Ulin et al. (2005:99) argue for the analytical power of social network analysis (SNA ) in exploring collective behaviour, attitudes, shared norms and patterns of relations in the context of group affiliation. SNA has developed as an approach for studying ‘social relations’ rather than ‘individual attributes’ as its focus of inquiry consists of a set of nodes (such as organisations and individuals) and the relations/ties between them. SNA involves handling, as well as storing and selection of relational data (cf. Scott 2000:38-53).
1 Talent management and globalization Globalization is driving unprecedented levels of international contact. Companies es-tablish themselves in new markets and bring high performers to new nations to guide their businesses there, while also actively searching out potential high-performing individuals across the globe. Increasing labor mobility allows workers to move across borders to find the best jobs, further increasing diversity. Multinational corporations thus have employees from many nations and backgrounds working together, with all the benefits and challenges that entails. One of the primary challenges of a diverse multinational workforce is the effect of cultural disparity, which, if not managed well, has the potential for conflict
As McWilliam(2014) said, global business is the buying and selling of goods and services by people from different countries. Global business means the company doing trade internationally that they wish to extend their sales to others countries and gain more profit. Actually it is not that easy to form a global company, we should follow and understand the rules and agreements that involved during the global trading. Therefore, a company which wish to form a global business usually have to follow the phase model of globalization which are exporting, cooperative contracts, strategic alliances and lastly, wholly owned affiliates. The purpose of this research project is to examine the strengths and weaknesses of every single phase model of globalization.
According to the knowledge management cycle model (King, Chung and Haney, 2008), knowledge application is accomplished in various different ways, including by means of elaboration, thoroughness (facilitation), innovativeness and collaborative problem-solving. Knowledge can also be applied in the development of new products, research and development, and in the improvement of processes and procedures. Nonaka (1994) stated that internalization processes are those which convert explicit knowledge into tacit knowledge. In terms of such a process explicit knowledge may be embodied in actions and practices, so that individuals acquiring such knowledge can re-experience what others do (Sabherwal and Becerra-Fernandez, 2003). Sabherwal and Becerra-Fernandez (2003) reported that action and practice are both application oriented, internalisation processes can be seen to underlie knowledge application practices.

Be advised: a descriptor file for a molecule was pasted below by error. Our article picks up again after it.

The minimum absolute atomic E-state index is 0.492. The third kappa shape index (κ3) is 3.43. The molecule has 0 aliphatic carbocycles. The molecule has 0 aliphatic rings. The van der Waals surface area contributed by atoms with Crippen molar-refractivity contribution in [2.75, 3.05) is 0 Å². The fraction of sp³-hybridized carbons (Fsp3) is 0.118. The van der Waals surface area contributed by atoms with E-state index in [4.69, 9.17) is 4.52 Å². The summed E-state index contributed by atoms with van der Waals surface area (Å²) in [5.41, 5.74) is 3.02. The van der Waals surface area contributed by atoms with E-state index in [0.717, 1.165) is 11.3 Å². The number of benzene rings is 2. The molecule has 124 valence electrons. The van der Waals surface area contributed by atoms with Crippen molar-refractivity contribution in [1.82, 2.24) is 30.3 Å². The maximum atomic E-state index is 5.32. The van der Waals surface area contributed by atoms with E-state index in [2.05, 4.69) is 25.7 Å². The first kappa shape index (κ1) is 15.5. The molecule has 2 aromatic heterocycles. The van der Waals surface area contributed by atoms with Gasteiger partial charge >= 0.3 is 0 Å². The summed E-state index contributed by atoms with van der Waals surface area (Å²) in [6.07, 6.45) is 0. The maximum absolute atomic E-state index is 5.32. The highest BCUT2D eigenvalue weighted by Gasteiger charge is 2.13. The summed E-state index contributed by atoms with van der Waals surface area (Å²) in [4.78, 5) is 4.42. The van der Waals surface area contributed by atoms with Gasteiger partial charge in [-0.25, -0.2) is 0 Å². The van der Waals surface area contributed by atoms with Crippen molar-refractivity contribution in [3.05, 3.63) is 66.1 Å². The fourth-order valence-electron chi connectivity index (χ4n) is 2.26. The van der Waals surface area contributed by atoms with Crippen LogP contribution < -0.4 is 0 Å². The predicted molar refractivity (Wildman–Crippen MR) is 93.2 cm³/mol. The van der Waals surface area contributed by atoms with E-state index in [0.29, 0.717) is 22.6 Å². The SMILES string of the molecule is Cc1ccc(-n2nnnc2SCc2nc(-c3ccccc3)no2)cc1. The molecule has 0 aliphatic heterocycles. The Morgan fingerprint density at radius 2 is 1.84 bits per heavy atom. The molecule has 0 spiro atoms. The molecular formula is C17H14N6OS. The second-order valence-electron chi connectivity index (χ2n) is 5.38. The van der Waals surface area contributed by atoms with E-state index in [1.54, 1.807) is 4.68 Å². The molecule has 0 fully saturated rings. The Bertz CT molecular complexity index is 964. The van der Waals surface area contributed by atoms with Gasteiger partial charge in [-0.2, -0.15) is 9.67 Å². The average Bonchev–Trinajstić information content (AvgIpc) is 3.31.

It is essential that the Social responsibility of the business reflects the social power that the business possesses. The approach is both within the interactive and ethical theories, where the former emphasizes the integration of social demands and the later focuses on the right thing to achieve a good society, (Garriga & Mele, 2004). In the stakeholder approach, the purpose of the firm is to create wealth or value for its stakeholders by converting their stakes into goods and services (Clarkson, 1995), or “to serve as a vehicle for coordinating stakeholder interests” (Evan and Freeman, 1988). Stakeholder approach has been developed as one of the strategies in improving the management of the firm. It is a way to understand the reality in order to manage socially responsible behaviour of a firm.